Ever feel a tingling sensation while taking a trip to the restroom?
When I was a junior in high school a friend came back from the bathroom and described the feeling of peeing like having a mini-orgasm. Cis-men in the classroom were shocked, wanting to hear more, as we all agreed and were probably all relieved that someone felt a similar sensation. At the time, I barely knew what an orgasm was so I just knew that it felt like an immense amount of relief.
As it turns out, after a few Google searches, many people with a vagina feel a similar way during the time they empty their bladder, especially after holding it in for long amounts of time (something that is definitely not advised.) But other than that, there are very few searchable scientific reasons as to why orgasm and urination feel so eerily similar. Why? It’s possible that patients don’t admit it to their doctor because it isn’t necessarily a problem or an issue. It’s a feeling of relief. It feels, quite frankly, good. Patients probably don’t feel a need to explain it to their doctor since it isn’t interfering with their livelihood. Moreover, most people online say that they feel embarrassed, or “weirded out” by their response to urinating. Because of this, they don’t feel the need to ask a medical professional.
And this is mostly prevalent in people who have a vagina. People with a penis cannot urinate and ejaculate at the same time but for people with a vagina, this is not the case.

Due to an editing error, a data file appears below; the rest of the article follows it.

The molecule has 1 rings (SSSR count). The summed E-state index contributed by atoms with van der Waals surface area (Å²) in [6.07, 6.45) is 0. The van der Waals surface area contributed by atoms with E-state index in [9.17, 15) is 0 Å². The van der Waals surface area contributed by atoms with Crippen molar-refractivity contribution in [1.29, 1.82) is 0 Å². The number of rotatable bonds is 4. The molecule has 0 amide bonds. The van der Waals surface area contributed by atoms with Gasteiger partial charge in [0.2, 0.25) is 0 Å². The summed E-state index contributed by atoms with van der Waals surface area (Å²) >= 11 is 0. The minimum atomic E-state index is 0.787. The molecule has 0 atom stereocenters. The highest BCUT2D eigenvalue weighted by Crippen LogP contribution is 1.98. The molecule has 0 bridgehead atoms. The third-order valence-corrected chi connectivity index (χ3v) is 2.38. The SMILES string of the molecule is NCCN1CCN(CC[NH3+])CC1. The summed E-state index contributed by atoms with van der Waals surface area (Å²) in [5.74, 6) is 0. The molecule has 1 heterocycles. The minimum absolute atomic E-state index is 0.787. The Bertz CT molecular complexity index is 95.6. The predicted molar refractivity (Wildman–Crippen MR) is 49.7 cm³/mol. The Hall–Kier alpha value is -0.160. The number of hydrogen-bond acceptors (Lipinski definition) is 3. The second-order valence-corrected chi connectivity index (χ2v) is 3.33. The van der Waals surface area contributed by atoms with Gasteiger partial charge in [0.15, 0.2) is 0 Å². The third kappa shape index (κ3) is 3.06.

Brooke M. Fraught, the Clinical Director of WISH in Nashville explains that, “The pudendal nerve innervates (functions) at both the urethra and clitoris.” She continues, “I have some patients that experience orgasm with urination, presumably because the passage of urine through the urethra stimulates the pudendal nerve.”
Brooke deals with many patients that have persistent genital arousal disorder (PGAD). Since she works in urology, she sees many patients who have urinary issues, and while persistent genital arousal disorder may not seem terribly awful, it can become a painful and stressful disorder.
Brooke explains that, “Men and women with PGAD experience chronic sensation of unwanted and unwarranted genital arousal. Self stimulation may result in orgasm which only temporarily resolves symptoms of arousal. The arousal and orgasm is rarely pleasurable—it’s more of a burdensome nuisance that can become debilitating in severe cases.”
As for PGAD, which differs from my original explanation of orgasm and urination, Brooke says there are several causes. “Polypharmacy, spinal pathology, hormonal disorders, genital trauma, vulvar and penile skin disorders, and other neuropathic causes.”
For people who experience a urinary orgasm, or a similar feeling, it is considered to be rare. Your Tango writes that this type of orgasm might feel “light” and “tingling.” It’s definitely not considered a fulfilling orgasm (if “orgasm” is even the right word). “However, since the act of peeing is related to relaxation, letting go and surrender, some women might experience a much deeper form of orgasm, or even a whole-body orgasm,” says the Your Tango article.
Urinary orgasms are still a bit vague and PGAD is a disorder that can be treated by monitoring stress and triggers. While you may be concerned about a slight tingling sensation during your next trip to the restroom, have no fear, it’s all normal. It’s a release of pressure of a full bladder that is alleviating for the body.